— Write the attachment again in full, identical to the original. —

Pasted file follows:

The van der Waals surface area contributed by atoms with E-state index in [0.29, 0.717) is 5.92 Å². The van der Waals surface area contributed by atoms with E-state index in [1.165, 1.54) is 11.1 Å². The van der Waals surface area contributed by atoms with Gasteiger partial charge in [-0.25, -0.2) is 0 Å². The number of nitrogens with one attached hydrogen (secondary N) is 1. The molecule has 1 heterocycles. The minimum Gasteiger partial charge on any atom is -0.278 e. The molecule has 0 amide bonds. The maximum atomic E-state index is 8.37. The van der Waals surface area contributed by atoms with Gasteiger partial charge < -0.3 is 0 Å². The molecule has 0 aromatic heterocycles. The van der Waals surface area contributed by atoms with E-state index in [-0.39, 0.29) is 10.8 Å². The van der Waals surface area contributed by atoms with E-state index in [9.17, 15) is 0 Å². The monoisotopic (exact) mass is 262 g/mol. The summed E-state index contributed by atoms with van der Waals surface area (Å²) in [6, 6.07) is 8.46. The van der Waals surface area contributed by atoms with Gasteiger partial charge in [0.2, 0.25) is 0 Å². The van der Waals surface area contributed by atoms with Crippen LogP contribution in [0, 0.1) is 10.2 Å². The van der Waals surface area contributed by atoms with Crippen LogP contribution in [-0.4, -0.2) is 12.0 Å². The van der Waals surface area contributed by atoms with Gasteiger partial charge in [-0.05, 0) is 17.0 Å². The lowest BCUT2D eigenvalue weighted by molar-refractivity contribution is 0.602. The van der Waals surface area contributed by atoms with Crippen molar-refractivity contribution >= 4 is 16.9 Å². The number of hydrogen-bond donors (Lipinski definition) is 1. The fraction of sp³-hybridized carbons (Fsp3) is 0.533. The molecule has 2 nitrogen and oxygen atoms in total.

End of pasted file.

The van der Waals surface area contributed by atoms with E-state index in [0.29, 0.717) is 5.92 Å². The van der Waals surface area contributed by atoms with E-state index in [1.165, 1.54) is 11.1 Å². The van der Waals surface area contributed by atoms with Gasteiger partial charge in [-0.25, -0.2) is 0 Å². The number of nitrogens with one attached hydrogen (secondary N) is 1. The molecule has 1 heterocycles. The minimum Gasteiger partial charge on any atom is -0.278 e. The molecule has 0 amide bonds. The maximum atomic E-state index is 8.37. The van der Waals surface area contributed by atoms with Gasteiger partial charge < -0.3 is 0 Å². The molecule has 0 aromatic heterocycles. The van der Waals surface area contributed by atoms with E-state index in [-0.39, 0.29) is 10.8 Å². The van der Waals surface area contributed by atoms with E-state index in [9.17, 15) is 0 Å². The monoisotopic (exact) mass is 262 g/mol. The summed E-state index contributed by atoms with van der Waals surface area (Å²) in [6, 6.07) is 8.46. The van der Waals surface area contributed by atoms with Gasteiger partial charge in [0.2, 0.25) is 0 Å². The van der Waals surface area contributed by atoms with Crippen LogP contribution in [0, 0.1) is 10.2 Å². The van der Waals surface area contributed by atoms with Crippen LogP contribution in [-0.4, -0.2) is 12.0 Å². The van der Waals surface area contributed by atoms with Gasteiger partial charge in [-0.05, 0) is 17.0 Å². The lowest BCUT2D eigenvalue weighted by molar-refractivity contribution is 0.602. The van der Waals surface area contributed by atoms with Crippen molar-refractivity contribution >= 4 is 16.9 Å². The number of hydrogen-bond donors (Lipinski definition) is 1. The fraction of sp³-hybridized carbons (Fsp3) is 0.533. The molecule has 2 nitrogen and oxygen atoms in total.